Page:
“We’ve got a little bit of a change-up weapon at every position with James Summers. We’re kind of finding out how the personalities can all be on the field at one time.
“N.C. State was a really, really talented team.
“Defensively, what we found out is that we know what we’re doing but we’ve got to get people on the ground a little bit better than we did at certain times, but we’ve got a team that knows how to play great situational football, whether it be scheme from Coach [Kenwick] Thompson (defensive coordinator) or our guys getting guys aligned and playing great coverages in some of those situations. Our defense really won the game for us, connected to Pirate Nation being loud in the situational football.
“Those two things together, the way we played in the end on defense and then the crowd influence on the game was really critical in us winning and closing that football game.”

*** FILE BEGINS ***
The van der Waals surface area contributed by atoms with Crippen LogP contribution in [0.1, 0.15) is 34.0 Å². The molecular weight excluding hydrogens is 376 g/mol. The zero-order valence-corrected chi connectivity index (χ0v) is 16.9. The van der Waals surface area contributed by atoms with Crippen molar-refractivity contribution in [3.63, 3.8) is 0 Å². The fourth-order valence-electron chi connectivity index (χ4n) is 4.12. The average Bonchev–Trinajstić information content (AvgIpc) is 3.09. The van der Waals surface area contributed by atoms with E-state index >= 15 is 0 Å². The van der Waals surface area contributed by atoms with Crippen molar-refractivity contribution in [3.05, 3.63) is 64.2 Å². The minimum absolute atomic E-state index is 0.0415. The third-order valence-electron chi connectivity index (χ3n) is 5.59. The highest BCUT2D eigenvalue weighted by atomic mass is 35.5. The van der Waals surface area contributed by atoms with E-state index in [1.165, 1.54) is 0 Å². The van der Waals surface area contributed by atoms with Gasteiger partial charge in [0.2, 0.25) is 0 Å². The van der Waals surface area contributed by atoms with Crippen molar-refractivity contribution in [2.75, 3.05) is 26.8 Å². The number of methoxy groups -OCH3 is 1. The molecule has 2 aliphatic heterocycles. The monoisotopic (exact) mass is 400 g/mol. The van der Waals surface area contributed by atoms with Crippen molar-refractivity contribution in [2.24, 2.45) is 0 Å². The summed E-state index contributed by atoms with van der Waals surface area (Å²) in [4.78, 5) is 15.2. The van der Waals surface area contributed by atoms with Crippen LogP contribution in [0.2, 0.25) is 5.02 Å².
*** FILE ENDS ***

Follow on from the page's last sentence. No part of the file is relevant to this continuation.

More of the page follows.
ECU’s previous coaching staff conducted votes on captains each week.
The Pirates are doing it differently now with DaShaun Amos, Boyd, Jones, McGill and Nelson serving as captains for the season.
“We have four that were voted on by the players,” Montgomery said. “They did a good job. I do the ballot counting because democracy is a wonderful thing. They voted on their teammates. I believe in that. That’s where you find true leadership. Who does the team think are leaders?
“I give the coaches 20 percent stake in that and let the coaches vote for one. We’ll have five. There may be one more that I’ll appoint so we may end the season with six total captains. We may not. We may end up with just having five. If I feel someone has gone over and above and beyond what we need from a leader, then I’ll appoint the last one.”
Gamecocks present challenges
South Carolina has been on the road for two games, a 13-10 comeback win at Vanderbilt and a 24-14 loss at Mississippi State to a Bulldog team that was smarting from a 21-20 upset loss to South Alabama.